Bound By Vengeance(11)

By: Cora Reilly

“Brando, you’ve barely touched your dinner. Don’t you like the roastbeef?” Mother asked. She’d spent two hours in the kitchen to prepare our Sunday feast. On every other day of the week our cook was responsible for the cooking.

Father jumped in his chair. His widened bloodshot eyes found Mother, then they registered Talia and me. Unease settled in the pit of my stomach. I’d never seen him like that. Father was calm and analytic. Little could get a rise out of him. But since the party at the Falcone’s, he’d seemed somewhat stressed.

“I’m not hungry,” Father said before his gaze returned to his cell phone.

I glanced at the pouch straining over his belt. Father loved to eat, and he never let Mother’s roastbeef go to waste.

The screen of his phone flashed with a message and Father’s face drained of color. I set down my fork, no longer hungry. But I didn’t get the chance for another questioning look at Mother because Father shot to his feet. His chair toppled over and crashed to the hard-wood floor. Mother rose as well but Talia and I were frozen to our seats. What was going on?

“Brando, what--”

Father rushed off before Mother could finish her sentence. Mother followed after him and after a moment I got to my feet. Talia was still glued to her chair. She blinked up at me. My eyes darted to the door, torn between running after our parents to find out what was going on and following the rules. We weren’t supposed to get up from the dining table without permission. I didn’t like that rule but I’d always followed it. Dinners were the only time our family ever got the chance to really spend quality time together, after all.

The door to the dining room flew open again and Father was back, two guns in his hands. He set one down, only to pull out his phone and press it against his ear. I stared at the weapon on our table. I knew what Father was doing for a living, what he was. I’d known for as long as I could remember, even if Mother, Talia and I lived a fairly normal life. Even if you tried to be blind to the truth, it sometimes smacked you in the face without invitation. But so far Father had tried to keep up the illusion of normalcy around us. It hadn’t exactly been difficult for him because until a few months ago Talia and I had both attended an all-girls boarding school and only been home on the weekends and during the holidays. And soon I’d leave for college and Talia would return to school. I’d never seen him openly display a gun. I’d never seen a gun this close at all. Father was involved in organized crime, but many people who dealt with gambling were in Las Vegas; I wasn’t even sure what exactly he was doing, except that he managed most of the Camorra’s casinos.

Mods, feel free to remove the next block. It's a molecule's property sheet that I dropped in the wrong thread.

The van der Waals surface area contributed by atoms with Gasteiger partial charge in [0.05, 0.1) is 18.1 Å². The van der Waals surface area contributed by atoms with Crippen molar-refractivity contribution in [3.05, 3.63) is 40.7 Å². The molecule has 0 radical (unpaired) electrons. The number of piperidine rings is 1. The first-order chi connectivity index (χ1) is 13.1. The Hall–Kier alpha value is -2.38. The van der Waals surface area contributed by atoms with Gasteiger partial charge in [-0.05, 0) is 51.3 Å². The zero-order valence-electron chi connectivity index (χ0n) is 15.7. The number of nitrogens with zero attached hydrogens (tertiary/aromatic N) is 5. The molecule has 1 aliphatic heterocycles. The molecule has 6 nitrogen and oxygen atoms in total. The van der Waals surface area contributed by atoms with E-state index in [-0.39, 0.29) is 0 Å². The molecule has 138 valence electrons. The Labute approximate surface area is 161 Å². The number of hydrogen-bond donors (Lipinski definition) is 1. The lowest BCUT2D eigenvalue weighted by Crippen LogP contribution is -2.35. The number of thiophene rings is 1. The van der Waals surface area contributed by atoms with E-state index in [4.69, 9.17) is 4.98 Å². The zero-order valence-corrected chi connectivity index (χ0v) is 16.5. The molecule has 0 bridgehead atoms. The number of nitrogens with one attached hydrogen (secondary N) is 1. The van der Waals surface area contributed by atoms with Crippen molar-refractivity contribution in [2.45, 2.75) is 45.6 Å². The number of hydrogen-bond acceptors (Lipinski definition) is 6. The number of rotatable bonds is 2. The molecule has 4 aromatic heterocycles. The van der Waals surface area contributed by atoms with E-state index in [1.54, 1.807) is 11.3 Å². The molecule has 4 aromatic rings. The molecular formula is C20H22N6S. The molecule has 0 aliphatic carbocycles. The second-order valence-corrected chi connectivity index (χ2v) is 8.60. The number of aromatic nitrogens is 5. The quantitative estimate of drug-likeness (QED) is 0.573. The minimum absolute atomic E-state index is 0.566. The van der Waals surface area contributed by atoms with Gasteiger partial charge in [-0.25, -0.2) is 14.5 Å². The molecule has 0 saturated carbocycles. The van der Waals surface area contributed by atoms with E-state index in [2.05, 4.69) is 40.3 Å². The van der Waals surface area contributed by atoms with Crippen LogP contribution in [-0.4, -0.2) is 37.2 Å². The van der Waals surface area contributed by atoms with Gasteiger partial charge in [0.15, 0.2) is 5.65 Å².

Mother came into the dining room, looking completely out of it, but Father didn’t glance her way. “When will you be here?” Father hissed into the phone. He nodded after a moment. “We’ll be ready then. Hurry.”

Finally he turned to us. He was trying to look calm, but failing miserably. “Talia, Cara, please pack a bag. Only things you’ll absolutely need to get by for a few days.”

Mother had become a salt pillar.

“We’re going on vacation?” Talia asked with the hope and naiveté I wished for myself.

Father always humored us if we said something silly. Not today. “Don’t be ridiculous, Talia,” he barked. She jumped in her chair, obviously taken aback by the harsh tone.

“Are we in trouble?” I asked carefully.

“I don’t have time to discuss the details with you. All you need to know right now is that we don’t have much time, so please grab a few things.”

The phone flashed with a message. Father’s shoulders sacked with relief. He rushed out of the dining room. This time all three of us followed him into the entrance hall of the house. Father opened the door and several men I’d never seen before entered. They looked rugged; ill-fitting jeans, leather jackets, sneakers.

They looked like the kind of guys I wouldn’t want to meet in the dark – or at all. Their calculating eyes slid over me. They were the kind of men that made you cross the street to avoid them.

I had to stop myself from wrapping my arms protectively around my chest. If Father had invited them in, they couldn’t be dangerous.